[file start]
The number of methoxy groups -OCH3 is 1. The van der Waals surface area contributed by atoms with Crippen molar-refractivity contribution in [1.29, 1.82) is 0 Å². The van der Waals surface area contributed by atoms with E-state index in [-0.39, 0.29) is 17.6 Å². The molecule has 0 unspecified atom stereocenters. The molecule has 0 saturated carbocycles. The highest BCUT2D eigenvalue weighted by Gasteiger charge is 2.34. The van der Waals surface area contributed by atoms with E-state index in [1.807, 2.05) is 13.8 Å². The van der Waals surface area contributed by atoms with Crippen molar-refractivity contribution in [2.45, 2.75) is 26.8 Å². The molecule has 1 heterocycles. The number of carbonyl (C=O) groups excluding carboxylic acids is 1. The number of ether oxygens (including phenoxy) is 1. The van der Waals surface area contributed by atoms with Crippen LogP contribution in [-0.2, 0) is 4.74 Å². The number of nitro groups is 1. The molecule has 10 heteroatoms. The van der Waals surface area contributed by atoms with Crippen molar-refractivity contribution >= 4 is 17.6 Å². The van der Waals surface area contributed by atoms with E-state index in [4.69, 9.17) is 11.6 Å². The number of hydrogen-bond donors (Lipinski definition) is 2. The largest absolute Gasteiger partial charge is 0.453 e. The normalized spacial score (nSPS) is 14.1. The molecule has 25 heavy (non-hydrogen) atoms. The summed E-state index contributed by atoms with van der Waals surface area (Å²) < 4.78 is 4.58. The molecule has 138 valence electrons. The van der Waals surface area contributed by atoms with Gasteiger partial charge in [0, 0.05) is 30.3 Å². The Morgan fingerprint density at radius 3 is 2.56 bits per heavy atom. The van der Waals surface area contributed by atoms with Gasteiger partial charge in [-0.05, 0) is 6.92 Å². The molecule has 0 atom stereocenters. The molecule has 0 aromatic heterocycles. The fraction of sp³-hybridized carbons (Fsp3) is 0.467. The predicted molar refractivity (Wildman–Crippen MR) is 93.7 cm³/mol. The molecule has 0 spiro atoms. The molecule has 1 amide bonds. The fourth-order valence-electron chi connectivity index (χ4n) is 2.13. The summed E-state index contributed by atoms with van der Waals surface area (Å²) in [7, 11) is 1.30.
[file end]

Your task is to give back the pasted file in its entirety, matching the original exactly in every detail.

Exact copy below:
The number of methoxy groups -OCH3 is 1. The van der Waals surface area contributed by atoms with Crippen molar-refractivity contribution in [1.29, 1.82) is 0 Å². The van der Waals surface area contributed by atoms with E-state index in [-0.39, 0.29) is 17.6 Å². The molecule has 0 unspecified atom stereocenters. The molecule has 0 saturated carbocycles. The highest BCUT2D eigenvalue weighted by Gasteiger charge is 2.34. The van der Waals surface area contributed by atoms with E-state index in [1.807, 2.05) is 13.8 Å². The van der Waals surface area contributed by atoms with Crippen molar-refractivity contribution in [2.45, 2.75) is 26.8 Å². The molecule has 1 heterocycles. The number of carbonyl (C=O) groups excluding carboxylic acids is 1. The number of ether oxygens (including phenoxy) is 1. The van der Waals surface area contributed by atoms with Crippen LogP contribution in [-0.2, 0) is 4.74 Å². The number of nitro groups is 1. The molecule has 10 heteroatoms. The van der Waals surface area contributed by atoms with Crippen molar-refractivity contribution >= 4 is 17.6 Å². The van der Waals surface area contributed by atoms with E-state index in [4.69, 9.17) is 11.6 Å². The number of hydrogen-bond donors (Lipinski definition) is 2. The largest absolute Gasteiger partial charge is 0.453 e. The normalized spacial score (nSPS) is 14.1. The molecule has 25 heavy (non-hydrogen) atoms. The summed E-state index contributed by atoms with van der Waals surface area (Å²) < 4.78 is 4.58. The molecule has 138 valence electrons. The van der Waals surface area contributed by atoms with Gasteiger partial charge in [0, 0.05) is 30.3 Å². The Morgan fingerprint density at radius 3 is 2.56 bits per heavy atom. The van der Waals surface area contributed by atoms with Gasteiger partial charge in [-0.05, 0) is 6.92 Å². The molecule has 0 atom stereocenters. The molecule has 0 aromatic heterocycles. The fraction of sp³-hybridized carbons (Fsp3) is 0.467. The predicted molar refractivity (Wildman–Crippen MR) is 93.7 cm³/mol. The molecule has 0 spiro atoms. The molecule has 1 amide bonds. The fourth-order valence-electron chi connectivity index (χ4n) is 2.13. The summed E-state index contributed by atoms with van der Waals surface area (Å²) in [7, 11) is 1.30.